The Puritans in black robes

Berry Craig
Berry Craig

Nobody would be more joyful over the Supreme Court’s reversal of Roe v. Wade than the Puritans of old.

Sizzling with self-righteousness, they were the 17th-century religious bigots who dreamed of making America a conservative Christian theocracy in their image, and who forced everybody else to toe the Puritan line or else. (Puritans even hanged some dissenting Quakers who dared enter their “Shining City on a Hill,” aka Massachusetts.)

By overruling Roe, the six hard-right, Republican-appointed Supreme Court justices — in the fanatical spirit of the Puritans — have given the United States a hard shove down the road toward a reactionary Christian theocracy.

What's next for this high court majority? Declaring same-sex marriage unconstitutional? Outlawing birth control? Mandating prayer and Bible-reading in public schools?

The justices and their fans in the GOP didn’t actually get rid of abortions; they really just denied legal abortions for poor folks. They know that to end an unwanted pregnancy for a wife, daughter, or paramour, all they have to do is secretly fund a “vacation” to a Blue state, Canada, or Europe, in the full knowledge that abortions are safe and legal there.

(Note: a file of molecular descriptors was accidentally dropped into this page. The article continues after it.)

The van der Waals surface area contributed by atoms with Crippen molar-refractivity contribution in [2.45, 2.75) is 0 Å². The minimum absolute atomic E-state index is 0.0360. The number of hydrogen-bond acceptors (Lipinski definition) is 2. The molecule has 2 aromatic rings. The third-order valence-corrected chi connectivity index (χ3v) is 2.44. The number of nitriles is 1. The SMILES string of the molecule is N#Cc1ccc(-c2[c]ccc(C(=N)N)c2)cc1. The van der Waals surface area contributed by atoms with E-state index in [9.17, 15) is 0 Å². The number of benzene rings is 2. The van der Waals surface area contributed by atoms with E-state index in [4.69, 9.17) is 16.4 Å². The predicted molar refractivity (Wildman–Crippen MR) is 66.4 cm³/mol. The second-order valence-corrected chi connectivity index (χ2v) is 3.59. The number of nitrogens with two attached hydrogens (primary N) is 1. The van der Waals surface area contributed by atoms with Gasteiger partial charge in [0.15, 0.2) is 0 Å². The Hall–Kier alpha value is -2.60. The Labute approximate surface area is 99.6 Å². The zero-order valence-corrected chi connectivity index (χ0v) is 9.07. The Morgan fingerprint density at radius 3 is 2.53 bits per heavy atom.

History will not be kind to the justices who destroyed Roe. They will live in infamy with the white supremacist jurists who were the majority in the two most notorious Supreme Court cases heretofore: Dred Scott v. Sanford (1857), which held in part that even free blacks weren’t citizens, and Plessy v. Ferguson (1896), which said segregation was fine and dandy.

We may not recognize the America that the Republicans and their SCOTUS lackeys are building – but the Puritans certainly would.


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Berry Craig

Berry Craig is a professor emeritus of history at West KY Community College, and an author of seven books and co-author of two more. (Read the rest on the Contributors page.)